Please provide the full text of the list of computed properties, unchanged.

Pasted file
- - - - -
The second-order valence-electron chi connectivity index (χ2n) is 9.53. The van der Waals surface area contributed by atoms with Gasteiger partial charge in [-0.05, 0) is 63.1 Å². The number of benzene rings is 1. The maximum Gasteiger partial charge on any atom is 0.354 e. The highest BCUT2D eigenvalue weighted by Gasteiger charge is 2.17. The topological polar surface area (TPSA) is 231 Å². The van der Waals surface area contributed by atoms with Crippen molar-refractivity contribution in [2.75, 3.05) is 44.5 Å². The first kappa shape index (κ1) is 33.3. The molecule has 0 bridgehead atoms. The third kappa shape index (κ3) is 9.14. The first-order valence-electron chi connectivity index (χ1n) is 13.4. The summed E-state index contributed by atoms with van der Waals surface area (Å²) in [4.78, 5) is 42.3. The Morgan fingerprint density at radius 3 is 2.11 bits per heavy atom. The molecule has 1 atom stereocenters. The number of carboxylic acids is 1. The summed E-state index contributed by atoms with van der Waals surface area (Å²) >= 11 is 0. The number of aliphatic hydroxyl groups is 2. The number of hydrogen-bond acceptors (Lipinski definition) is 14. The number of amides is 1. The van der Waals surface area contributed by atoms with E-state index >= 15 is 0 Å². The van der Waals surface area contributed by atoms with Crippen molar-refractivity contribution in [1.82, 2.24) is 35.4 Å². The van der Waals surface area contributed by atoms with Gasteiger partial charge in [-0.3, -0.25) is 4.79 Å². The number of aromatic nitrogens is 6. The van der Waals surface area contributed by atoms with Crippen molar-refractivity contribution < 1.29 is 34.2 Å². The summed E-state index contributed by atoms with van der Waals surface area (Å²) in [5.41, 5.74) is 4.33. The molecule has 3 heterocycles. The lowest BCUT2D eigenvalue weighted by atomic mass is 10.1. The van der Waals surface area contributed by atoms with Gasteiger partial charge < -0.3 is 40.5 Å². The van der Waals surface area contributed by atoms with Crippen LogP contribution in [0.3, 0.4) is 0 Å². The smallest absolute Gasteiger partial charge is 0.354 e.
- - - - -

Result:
The second-order valence-electron chi connectivity index (χ2n) is 9.53. The van der Waals surface area contributed by atoms with Gasteiger partial charge in [-0.05, 0) is 63.1 Å². The number of benzene rings is 1. The maximum Gasteiger partial charge on any atom is 0.354 e. The highest BCUT2D eigenvalue weighted by Gasteiger charge is 2.17. The topological polar surface area (TPSA) is 231 Å². The van der Waals surface area contributed by atoms with Crippen molar-refractivity contribution in [2.75, 3.05) is 44.5 Å². The first kappa shape index (κ1) is 33.3. The molecule has 0 bridgehead atoms. The third kappa shape index (κ3) is 9.14. The first-order valence-electron chi connectivity index (χ1n) is 13.4. The summed E-state index contributed by atoms with van der Waals surface area (Å²) in [4.78, 5) is 42.3. The Morgan fingerprint density at radius 3 is 2.11 bits per heavy atom. The molecule has 1 atom stereocenters. The number of carboxylic acids is 1. The summed E-state index contributed by atoms with van der Waals surface area (Å²) >= 11 is 0. The number of aliphatic hydroxyl groups is 2. The number of hydrogen-bond acceptors (Lipinski definition) is 14. The number of amides is 1. The van der Waals surface area contributed by atoms with E-state index >= 15 is 0 Å². The van der Waals surface area contributed by atoms with Crippen molar-refractivity contribution in [1.82, 2.24) is 35.4 Å². The van der Waals surface area contributed by atoms with Gasteiger partial charge in [-0.3, -0.25) is 4.79 Å². The number of aromatic nitrogens is 6. The van der Waals surface area contributed by atoms with Crippen molar-refractivity contribution < 1.29 is 34.2 Å². The summed E-state index contributed by atoms with van der Waals surface area (Å²) in [5.41, 5.74) is 4.33. The molecule has 3 heterocycles. The lowest BCUT2D eigenvalue weighted by atomic mass is 10.1. The van der Waals surface area contributed by atoms with Gasteiger partial charge < -0.3 is 40.5 Å². The van der Waals surface area contributed by atoms with Crippen LogP contribution in [0.3, 0.4) is 0 Å². The smallest absolute Gasteiger partial charge is 0.354 e.